This page contains a single entry from the blog posted on April 12, 2011 5:47 AM. The previous post in this blog was 4.3 quake off southern Oregon Coast. The next post in this blog is Sam Rand Twins changing their tune. Many more can be found on the main index page or by looking through the archives.

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Tuesday, April 12, 2011

You know you're hiding something when...

... China urges you to be more transparent.

Comments (6)

One real enemy of transparency: Our short attention spans. It's easier to sling the B.S., knowing by the time the truth is apparent, everyone will be on to the next thing.
For example, when this went down in Japan, many nuclear-industry fans ventured forward to defend how these reactors were doing. People like Jim Karlock got personal with it, taking a comment I had made and breaking it down with my name in bold font numerous times followed by a phrase from the comment. This got under my skin. Perhaps he was counting on me forgetting and moving onto the next debate about the water bureau or whatever. Here's a little bit from his response - without the names in bold font:

"Bill McDonald: There's a reason Chernobyl is still basically an abandoned city. If the same number of people had died there because of coal, at least we could go back.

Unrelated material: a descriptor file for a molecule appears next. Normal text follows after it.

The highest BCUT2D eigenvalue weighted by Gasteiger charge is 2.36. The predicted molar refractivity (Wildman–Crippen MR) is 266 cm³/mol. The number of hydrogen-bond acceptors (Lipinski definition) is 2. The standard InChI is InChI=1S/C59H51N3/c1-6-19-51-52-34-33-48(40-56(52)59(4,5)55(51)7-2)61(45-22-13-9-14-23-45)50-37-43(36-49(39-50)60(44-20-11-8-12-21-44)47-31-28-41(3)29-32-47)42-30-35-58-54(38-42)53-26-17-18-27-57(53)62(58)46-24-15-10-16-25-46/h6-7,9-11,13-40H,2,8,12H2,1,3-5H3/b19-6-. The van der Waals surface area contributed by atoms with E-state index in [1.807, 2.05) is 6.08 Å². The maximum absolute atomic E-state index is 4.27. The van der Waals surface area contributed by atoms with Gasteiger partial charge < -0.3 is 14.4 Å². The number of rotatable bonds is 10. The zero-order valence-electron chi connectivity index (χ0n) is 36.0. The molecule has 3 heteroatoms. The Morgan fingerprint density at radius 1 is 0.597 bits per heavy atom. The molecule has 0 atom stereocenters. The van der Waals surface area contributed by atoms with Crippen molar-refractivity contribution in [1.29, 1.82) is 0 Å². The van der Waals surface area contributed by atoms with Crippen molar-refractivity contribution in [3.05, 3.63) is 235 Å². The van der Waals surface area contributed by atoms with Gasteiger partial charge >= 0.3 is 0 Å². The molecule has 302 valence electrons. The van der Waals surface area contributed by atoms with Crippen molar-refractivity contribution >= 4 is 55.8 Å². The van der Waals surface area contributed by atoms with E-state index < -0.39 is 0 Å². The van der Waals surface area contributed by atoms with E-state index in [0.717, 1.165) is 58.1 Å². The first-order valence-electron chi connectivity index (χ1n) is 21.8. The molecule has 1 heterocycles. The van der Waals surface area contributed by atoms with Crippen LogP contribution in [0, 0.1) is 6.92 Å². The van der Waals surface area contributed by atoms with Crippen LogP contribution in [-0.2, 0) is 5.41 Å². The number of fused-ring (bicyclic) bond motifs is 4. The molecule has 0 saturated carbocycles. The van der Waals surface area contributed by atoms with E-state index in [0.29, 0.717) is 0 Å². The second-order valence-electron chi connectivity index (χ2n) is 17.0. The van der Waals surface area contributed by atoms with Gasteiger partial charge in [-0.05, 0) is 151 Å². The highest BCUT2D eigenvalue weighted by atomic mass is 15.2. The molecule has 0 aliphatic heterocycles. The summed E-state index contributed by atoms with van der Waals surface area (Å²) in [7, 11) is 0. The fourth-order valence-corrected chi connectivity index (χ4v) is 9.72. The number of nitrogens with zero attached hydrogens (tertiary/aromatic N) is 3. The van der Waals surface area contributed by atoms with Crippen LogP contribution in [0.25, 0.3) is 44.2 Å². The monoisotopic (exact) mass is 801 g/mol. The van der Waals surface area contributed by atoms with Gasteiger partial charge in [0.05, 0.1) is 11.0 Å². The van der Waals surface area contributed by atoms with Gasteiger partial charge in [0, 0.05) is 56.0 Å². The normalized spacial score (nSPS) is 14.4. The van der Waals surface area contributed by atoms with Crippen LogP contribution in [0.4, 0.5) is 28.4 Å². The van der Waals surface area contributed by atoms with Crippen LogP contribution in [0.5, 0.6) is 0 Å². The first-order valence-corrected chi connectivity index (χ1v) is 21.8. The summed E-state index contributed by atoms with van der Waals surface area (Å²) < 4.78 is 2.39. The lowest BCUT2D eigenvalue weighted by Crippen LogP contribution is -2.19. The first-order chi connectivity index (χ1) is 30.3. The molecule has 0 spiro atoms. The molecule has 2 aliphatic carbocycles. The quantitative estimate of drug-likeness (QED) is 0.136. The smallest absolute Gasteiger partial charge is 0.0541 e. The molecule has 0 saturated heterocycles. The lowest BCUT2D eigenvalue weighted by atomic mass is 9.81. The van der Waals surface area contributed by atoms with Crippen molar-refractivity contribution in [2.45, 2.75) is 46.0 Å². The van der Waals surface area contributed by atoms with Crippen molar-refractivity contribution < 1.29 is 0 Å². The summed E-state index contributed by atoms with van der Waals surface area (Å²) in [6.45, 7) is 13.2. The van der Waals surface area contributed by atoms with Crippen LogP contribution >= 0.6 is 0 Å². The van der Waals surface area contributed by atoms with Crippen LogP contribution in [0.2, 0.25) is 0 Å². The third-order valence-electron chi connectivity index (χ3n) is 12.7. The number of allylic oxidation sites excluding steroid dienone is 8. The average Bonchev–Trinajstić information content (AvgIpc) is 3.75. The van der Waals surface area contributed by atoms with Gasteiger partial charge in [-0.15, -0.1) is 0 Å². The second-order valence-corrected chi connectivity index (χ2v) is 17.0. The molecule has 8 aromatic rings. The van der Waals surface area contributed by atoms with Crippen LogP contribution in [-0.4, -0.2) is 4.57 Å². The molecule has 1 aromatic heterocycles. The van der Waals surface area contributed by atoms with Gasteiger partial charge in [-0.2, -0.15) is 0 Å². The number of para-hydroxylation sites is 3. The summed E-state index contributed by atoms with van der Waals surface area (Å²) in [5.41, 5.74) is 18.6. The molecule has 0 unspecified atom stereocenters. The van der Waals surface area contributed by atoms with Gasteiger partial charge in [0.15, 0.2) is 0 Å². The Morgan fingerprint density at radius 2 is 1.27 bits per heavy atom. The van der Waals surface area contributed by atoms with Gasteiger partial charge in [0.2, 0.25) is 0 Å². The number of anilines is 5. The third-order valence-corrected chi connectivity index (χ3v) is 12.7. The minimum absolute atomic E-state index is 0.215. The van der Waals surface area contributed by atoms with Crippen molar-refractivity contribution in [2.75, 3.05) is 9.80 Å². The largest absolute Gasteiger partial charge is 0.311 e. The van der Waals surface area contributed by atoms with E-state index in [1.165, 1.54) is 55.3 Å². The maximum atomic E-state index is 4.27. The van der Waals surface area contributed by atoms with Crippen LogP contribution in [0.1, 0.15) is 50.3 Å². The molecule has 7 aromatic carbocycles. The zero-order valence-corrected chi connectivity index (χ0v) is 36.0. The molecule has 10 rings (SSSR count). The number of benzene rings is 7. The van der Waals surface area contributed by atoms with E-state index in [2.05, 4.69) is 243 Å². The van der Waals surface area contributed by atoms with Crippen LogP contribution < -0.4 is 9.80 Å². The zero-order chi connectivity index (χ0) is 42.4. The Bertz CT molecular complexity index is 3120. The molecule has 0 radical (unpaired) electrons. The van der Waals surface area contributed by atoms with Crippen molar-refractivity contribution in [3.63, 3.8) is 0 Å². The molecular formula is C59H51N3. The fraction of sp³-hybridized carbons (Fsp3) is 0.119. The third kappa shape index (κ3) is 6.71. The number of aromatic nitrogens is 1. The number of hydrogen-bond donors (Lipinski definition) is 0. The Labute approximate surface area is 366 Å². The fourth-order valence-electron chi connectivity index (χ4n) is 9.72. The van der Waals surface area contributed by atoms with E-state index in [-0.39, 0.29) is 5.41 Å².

JK: Pardon me, 400 times as many people die from coal EVERY YEAR as died from Chernobly. And quit comparing a primitive reactors WITHOUT CONTAINMENT to our newer safer designs. It’s a cheap scare tactic."

Well, Mr. Karlock, I guess you have a problem with the government of Japan. They are now using "a cheap scare tactic" to compare their problem to Chernobyl, too.

Do you put your apologies in bold font, or is that just used when you're being obnoxious?

See a therapist Bill.

Like that would help.

Talking back to Karlock is a little like talking back to Prozac.

Bill is correct about something, though. Modern communications, especially the internet, have given us the attention span of a squirrel. Researchers are currently studying and penning books about it.

It opens the door to all sorts of political manipulation and mayhem.

Okay, I'm over it. What set me off was his statement that depleted uranium wasn't radioactive. It sure has been a problem for our troops and the citizens of Iraq, especially in dust form after the shell explodes.
If you thought the Chernobyl pictures were disturbing try some of the pictures of deformed kids in Fallujah.
Oh well. I apologize for letting this get to me. This reactor thing in Japan has put my temper on edge. Remember when all we had to worry about was runaway Toyotas?

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